“Alexis Korner’s Blues Incorporated”

1965 Ace of Clubs LP Liner Notes

By Charles Fox



 People have a habit of getting set in their ideas. Once it was de rigeur to imagine that the only worthwhile jazz was blown – and in odd moments, too – by manual labourers in Louisiana. An equally romantic legend nowadays bids us think of blues as indissolubly wedded to guitars and harmonicas and the grittier species of singer. All the more reason, therefore, to welcome the defiantly individual rejoinder provided by the music of Alexis Korner's Blues Incorporated. The original Blues Incorporated – which virtually began British rhythm-and-blues when it opened the Ealing Club on St. Patrick's Day, 1962 – included a harmonica player, and a very fine one too, in the person of Cyril Davies. Yet even at the start Alexis Korner was determined to use jazz players, especially very modern jazz musicians. "They're the ones who get that shout inside their music," he says, "And after all it's not the instrument that matters, it's the player." Ever since Cyril Davies left the group in the autumn of 1962, Alexis has been the only member who came out of country blues rather than jazz. Yet the sound, the tilt of country blues still runs through all his music. Indeed, one of the aims of this particular LP was to deploy avant-grade jazz against that grass-roots sound. The music was recorded at three sessions during the summer of 1963. On saxophones were Dick Heckstall-Smith and Art Themen, both, at different times, members of prize-winning Cambridge University Jazz Bands. (Even more importantly, they happen to be two of the finest and most trenchant saxophonists that Britain has produced.) Johnny Parker is best known for his long stint as pianist with Humphrey Lyttelton's band, although his work here may surprise aficionados who remember him only in that setting. Mike Scott, a Mancunian, played bass, while the drummer was Phil Seamen, without doubt one of the greatest jazz musicians to be found anywhere in Europe. Three days before the first session, Alexis Korner got out his guitar and sat down before a tape-recorder. Between midnight and dawn he worked out nine of the compositions heard on this LP. They are quite startlingly diverse. He describes Blue Mink as "really a country blues, but dedicated to Monk and Mingus", yet the piece builds up like a pyramid. There are five choruses in all, the first and last being ten bars long. The one right in the middle – Chorus No.3, in other words – lasts for twelve bars and has the two tenor saxists weaving round one another, using different root-lines. On either side – Choruses 2 and 4 – are eleven-bar sequences. The final seven bars of the former (yes, you really do need pencil and paper) are played by Dick Heckstall-Smith, while Art Themen pops up in the corresponding passage of the latter.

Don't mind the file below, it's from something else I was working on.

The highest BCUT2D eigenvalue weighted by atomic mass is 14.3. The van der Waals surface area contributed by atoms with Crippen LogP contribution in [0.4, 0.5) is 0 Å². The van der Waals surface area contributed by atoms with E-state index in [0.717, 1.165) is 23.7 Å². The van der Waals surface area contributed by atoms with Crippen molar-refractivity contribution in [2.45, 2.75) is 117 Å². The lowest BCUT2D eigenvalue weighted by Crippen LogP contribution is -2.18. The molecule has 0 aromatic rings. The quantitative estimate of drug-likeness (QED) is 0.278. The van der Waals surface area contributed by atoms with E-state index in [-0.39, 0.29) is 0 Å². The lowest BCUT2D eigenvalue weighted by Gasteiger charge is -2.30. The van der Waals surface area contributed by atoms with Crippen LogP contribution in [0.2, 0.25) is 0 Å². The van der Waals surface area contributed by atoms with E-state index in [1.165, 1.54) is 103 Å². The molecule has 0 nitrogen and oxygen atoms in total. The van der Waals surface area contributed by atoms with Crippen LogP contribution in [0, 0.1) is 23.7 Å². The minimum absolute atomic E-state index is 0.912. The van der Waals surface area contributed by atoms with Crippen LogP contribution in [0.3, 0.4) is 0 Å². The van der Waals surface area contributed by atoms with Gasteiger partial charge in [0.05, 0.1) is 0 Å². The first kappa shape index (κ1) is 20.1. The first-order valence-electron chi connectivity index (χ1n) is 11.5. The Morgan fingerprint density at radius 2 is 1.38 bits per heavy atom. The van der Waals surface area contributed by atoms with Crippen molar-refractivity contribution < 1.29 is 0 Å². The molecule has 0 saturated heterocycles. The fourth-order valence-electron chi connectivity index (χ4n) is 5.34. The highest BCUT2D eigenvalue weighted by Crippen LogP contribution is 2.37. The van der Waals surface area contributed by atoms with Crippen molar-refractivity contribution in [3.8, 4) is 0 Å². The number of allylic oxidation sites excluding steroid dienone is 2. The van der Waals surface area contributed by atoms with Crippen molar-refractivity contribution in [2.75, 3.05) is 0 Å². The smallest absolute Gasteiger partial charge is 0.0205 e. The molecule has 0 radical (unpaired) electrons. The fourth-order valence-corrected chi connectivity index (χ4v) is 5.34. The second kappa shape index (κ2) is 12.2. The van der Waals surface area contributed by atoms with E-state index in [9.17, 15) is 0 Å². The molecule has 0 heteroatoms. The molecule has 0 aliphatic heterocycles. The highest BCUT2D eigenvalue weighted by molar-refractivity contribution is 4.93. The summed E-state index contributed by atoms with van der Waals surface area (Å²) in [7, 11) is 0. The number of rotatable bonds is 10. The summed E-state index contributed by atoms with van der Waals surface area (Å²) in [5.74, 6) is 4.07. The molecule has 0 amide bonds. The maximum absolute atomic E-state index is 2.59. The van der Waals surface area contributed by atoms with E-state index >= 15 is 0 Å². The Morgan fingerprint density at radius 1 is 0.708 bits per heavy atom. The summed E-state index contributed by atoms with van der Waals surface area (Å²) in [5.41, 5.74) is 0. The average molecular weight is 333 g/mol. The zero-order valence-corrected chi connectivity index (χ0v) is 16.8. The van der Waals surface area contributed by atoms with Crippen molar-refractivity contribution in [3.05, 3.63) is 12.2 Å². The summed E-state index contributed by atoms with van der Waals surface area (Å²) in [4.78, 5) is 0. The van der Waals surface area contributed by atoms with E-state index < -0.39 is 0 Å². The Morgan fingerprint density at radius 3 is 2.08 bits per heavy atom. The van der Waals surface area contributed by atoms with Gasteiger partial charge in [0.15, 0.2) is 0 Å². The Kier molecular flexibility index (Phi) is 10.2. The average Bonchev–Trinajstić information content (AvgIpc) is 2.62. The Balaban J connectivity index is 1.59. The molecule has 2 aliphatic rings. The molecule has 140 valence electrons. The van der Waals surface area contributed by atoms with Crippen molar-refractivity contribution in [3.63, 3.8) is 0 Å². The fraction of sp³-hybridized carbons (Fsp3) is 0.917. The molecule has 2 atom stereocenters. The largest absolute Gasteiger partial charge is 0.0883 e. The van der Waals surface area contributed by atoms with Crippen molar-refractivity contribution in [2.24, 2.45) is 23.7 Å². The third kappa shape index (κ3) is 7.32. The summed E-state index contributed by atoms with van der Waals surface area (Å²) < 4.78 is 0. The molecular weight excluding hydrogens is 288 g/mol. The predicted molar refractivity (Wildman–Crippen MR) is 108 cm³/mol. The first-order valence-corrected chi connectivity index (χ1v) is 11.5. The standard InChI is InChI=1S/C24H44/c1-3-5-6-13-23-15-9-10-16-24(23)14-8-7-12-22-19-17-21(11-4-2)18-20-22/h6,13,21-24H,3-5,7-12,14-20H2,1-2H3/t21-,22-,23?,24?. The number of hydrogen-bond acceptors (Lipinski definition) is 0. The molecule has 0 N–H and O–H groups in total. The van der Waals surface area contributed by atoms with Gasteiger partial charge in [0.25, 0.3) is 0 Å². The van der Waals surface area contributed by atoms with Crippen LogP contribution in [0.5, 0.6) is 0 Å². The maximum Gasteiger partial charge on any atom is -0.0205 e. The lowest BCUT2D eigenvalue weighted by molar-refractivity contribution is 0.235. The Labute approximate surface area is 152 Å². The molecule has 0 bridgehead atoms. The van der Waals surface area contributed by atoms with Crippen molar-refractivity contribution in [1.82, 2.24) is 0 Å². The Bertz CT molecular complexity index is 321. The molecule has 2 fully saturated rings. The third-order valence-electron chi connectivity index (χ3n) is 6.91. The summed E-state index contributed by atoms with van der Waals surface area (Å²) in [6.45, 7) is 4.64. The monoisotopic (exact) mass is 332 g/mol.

Yogi – named, of course, after the universal bear, - is every bit as unorthodox. The theme – 20 bars long, in 3/4 time – is a stretched-out blues sequence, with Themen playing the first tenor solo and Heckstall-Smith heard after the piano-and-guitar duet.


 Rainy Tuesday (a sort of sequel to Stormy Monday) and Navy Blue are straightforward twelve-bar blues. The former has Art Themen playing a solo on his white plastic alto saxophone (it looks just the same as Ornette Coleman's) and also contains one of Alexis Korner's rare guitar solos. Another guitar solo – probably the finest Alexis has put on record – occurs in Sappho, a 32-bar tune named after the bandleader's daughter. As for Royal Dooji, a twelve-bar blues, this lopes along in 4/4 time but has Dick Heckstall-Smith moving on top in 3/4 and 6/8.


 Preachin' The Blues, adapted from a 1936 recording by the obscure yet superb blues-singer Robert Johnson, is decidedly offbeat. "You might call it a Mississippi blues gone Greek", explains Korner, for on this track he plays bouzouki, a Middle Eastern instrument which looks, as he puts it, "rather like a pear cut in half". The unique reverberations are created by using the blues guitarist's "bottle-neck" technique, although the object which Alexis slides along the strings was actually a door-key picked up off the studio floor. The 22-bar theme is played in 8/8 time over Phil Seamen's 12/4 and 12/8 ("It's basically African drumming"), while the tenor saxophonists pitch a quarter-tone apart, aiming at a certain ambiguity. The Captain's Tiger enshrines an arcane piece of information, for this, it appears, was the name given aboard the old sailing ships to the special steward who waited on the captain, and who wore a yellow-and-black striped jumper or waistcoat. The composition itself, a twelve-bar blues, is basically in 3/4 time, but the theme and the soloist – in this case, Art Themen – coast along in 9/8.


 A Little Bit Groovy and Chris Trundle's Habit were both written by Johnny Parker. The former (which has Alexis and the two reed players sitting out) is a twelve-bar blues, but Chris Trundle's Habit (the title was inspired by a fragment of graffiti discovered in the Thames Valley area) opens with a 16-bar section, followed by a middle-eight and a final eight, and includes a sequence of "fours" by Phil Seamen and both saxophonists. (The first man off the mark is Art Themen). Anything For Now, conceived and executed by Dick Heckstall-Smith, might be called an oblique genuflection towards Sindney Bechet, the saxophonist's first great hero. The LP ends with Trundin', best described as a blues pushed along four bars. (It begins with the subdominant and ends in the tonic.) Once again the tenor soloist is Dick Heckstall-Smith. Sleeve-notes that explain too much are likely to put the more timid customers off. Yet the performances on this record deserve some kind of analysis – and knowing how the pieces work ought to add to the enjoyment. Still, it should be emphasised over and over again that the music is essentially emotional, essentially passionate. Experiment, after all, need never rule out excitement. What Alexis Korner has done here is to reveal the blues in yet a few more of its many guises. And underneath everything is the rock-hard integrity of musicians who are involved in what they play. "A blues player," says Alexis, "has got a blues feeling whatever he does. That's what really counts."